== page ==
The Lexus RX is a trend-setter. It’s been the best-selling vehicle in the luxury brand’s lineup since it was new. It convinced other luxury brands that crossover SUVs were the way to big profits.

This year, there’s a new RX, with more interior space, a more lavish look and feel, and a suite of new safety-tech features.

Does that make it the best one yet?

It’s safe to say this year’s model is the boldest RX yet. The softy styled crossover is gone. It’s been replaced by an edgy, sharp design with lots of angles and creases, a flowing beltline, and a blacked-out C-pillar that makes the roof appear to float. If you notice a similarity with the latest Nissan Murano, you’re not alone.

Inside you’ll find a layout that has been reconfigured for an airier, more open feel. The controls have been streamlined, and there’s now an available 12.3-inch infotainment screen with full-size map.

Two powertrains are offered on the new RX. Power comes from either a 3.5-liter V-6 with 295 horsepower connected to an 8-speed automatic transmission or a hybrid version that has a total of 308 horsepower. With either powertrain, there’s a choice of front- or all-wheel drive.

The RX is reasonably efficient with an EPA fuel economy rating of up to 28 miles per gallon highway in non-hybrid form. The hybrid hits the 30-mile-per-gallon mark.

There’s a newfound attitude from the Lexus RX driver seat. This crossover SUV is simply more communicative, especially in F Sport trim. It’s still aimed mostly at the crowd looking for comfort, though. The engine is strong, but 0-60 mph times are near the 8-second mark. The RX’s car-like suspension tuning offers a nicely controlled ride that isn’t floaty, and there’s better steering feedback than in past models.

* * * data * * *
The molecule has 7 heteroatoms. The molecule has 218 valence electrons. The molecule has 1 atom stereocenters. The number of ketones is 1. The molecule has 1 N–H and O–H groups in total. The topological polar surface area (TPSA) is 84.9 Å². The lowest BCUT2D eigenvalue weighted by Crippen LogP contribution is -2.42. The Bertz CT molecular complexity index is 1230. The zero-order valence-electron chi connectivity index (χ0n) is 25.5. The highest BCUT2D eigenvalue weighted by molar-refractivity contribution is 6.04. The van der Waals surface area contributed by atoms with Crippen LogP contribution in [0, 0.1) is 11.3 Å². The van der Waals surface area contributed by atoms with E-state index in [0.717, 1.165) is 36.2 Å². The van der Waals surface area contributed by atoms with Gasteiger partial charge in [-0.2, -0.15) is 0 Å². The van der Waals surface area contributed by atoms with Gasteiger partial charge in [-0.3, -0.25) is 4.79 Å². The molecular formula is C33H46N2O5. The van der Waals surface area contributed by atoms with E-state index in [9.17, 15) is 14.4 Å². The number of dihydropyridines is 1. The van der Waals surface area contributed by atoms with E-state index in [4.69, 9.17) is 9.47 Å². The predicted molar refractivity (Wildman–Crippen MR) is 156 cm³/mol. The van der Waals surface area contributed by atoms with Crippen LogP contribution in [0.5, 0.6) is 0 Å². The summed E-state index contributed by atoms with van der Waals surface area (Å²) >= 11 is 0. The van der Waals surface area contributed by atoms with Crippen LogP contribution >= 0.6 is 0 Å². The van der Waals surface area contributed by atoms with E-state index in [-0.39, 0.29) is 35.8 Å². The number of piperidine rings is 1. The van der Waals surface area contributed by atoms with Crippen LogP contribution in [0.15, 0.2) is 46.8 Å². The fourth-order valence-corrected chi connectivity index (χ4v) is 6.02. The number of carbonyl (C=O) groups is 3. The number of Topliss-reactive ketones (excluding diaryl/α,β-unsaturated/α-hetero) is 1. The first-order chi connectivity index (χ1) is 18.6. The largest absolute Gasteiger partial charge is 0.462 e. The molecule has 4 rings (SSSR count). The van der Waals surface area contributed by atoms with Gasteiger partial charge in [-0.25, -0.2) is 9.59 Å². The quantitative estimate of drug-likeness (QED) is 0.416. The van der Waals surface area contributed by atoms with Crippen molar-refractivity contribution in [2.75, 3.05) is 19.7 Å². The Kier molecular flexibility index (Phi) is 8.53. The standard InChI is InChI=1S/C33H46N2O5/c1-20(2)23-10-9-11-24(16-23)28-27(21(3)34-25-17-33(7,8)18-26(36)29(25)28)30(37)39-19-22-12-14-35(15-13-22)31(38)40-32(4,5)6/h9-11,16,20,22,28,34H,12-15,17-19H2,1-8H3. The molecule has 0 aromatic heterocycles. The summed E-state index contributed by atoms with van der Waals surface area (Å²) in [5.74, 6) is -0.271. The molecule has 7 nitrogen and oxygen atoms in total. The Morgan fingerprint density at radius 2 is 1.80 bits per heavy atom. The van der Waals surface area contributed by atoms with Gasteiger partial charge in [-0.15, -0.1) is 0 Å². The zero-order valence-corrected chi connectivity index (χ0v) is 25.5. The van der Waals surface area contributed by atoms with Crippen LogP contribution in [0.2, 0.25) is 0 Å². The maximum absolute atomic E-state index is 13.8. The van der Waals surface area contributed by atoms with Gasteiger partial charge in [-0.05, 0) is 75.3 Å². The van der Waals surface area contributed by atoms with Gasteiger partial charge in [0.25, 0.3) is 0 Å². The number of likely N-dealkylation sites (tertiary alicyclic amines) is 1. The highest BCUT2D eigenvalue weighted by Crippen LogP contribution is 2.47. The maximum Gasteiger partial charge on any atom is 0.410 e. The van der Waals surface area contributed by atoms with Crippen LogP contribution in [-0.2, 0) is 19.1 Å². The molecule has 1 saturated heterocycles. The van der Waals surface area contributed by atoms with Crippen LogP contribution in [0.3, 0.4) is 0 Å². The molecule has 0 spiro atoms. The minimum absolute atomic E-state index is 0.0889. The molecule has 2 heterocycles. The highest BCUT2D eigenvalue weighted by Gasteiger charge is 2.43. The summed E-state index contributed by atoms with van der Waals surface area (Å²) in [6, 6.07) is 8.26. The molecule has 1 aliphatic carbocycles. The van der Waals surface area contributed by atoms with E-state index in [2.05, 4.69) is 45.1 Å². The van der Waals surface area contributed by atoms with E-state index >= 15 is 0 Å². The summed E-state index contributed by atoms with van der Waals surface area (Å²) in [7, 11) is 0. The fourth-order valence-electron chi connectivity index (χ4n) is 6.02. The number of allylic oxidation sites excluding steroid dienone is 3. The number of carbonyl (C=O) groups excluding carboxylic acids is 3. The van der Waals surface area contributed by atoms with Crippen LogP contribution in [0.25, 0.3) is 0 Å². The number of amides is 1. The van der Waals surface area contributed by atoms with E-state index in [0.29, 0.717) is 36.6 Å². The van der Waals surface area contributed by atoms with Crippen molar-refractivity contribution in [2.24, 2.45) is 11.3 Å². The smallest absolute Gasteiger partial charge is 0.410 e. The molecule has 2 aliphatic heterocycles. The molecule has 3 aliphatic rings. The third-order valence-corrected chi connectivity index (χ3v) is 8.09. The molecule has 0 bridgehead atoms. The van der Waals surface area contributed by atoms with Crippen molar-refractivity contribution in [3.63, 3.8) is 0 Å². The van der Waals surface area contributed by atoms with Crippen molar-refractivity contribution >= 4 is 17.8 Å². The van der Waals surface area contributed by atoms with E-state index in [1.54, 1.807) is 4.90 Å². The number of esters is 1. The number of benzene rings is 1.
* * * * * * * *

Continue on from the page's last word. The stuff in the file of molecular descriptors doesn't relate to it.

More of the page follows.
At its heart, the RX remains a pleasant-driving mid-size crossover SUV, and the harsh impacts that could upset a true spot sedan or high-performance model are damped out.

Interior space hasn’t been sacrificed for its racier form. The new RX is nearly five inches longer than before. It remains a five-passenger model, for now, though a three-row version has been confirmed by Lexus as on the way.

It’s easy to get in and out of the RX thanks to ideal ride height. Front-seat comfort is great, and the driving position feels a bit more car-like than previous versions or some of the competition. Back-seat accommodations are ample for just about any passenger size, and this rear seat back splits 60/40. On hybrid models, the rear seat is about an inch higher, since the batteries are stowed beneath it.

The IIHS already named the RX a Top Safety Pick+, and it earned a superior score in front crash prevention. A long list of active safety features are offered, such as adaptive cruise control, lane-keeping assist and lane-departure warnings, and blind-spot monitors.

Priced from just under $42,000 the RX comes standard with LED headlights, Bluetooth, a rearview camera, and an 8-inch infotainment system with a futzy mouse interface. Frankly, we’re not fans of it–it requires a lot of on-screen attention.

Options include a 12.3-inch infotainment screen, Mark Levinson surround-sound audio system with 15 speakers and 835 watts, a rear-seat entertainment system with two 11.6-inch displays, and a head-up display.

So what’s the bottom line with the 2016 Lexus RX? It’s the rare luxury car that’s also a very practical everyday driver.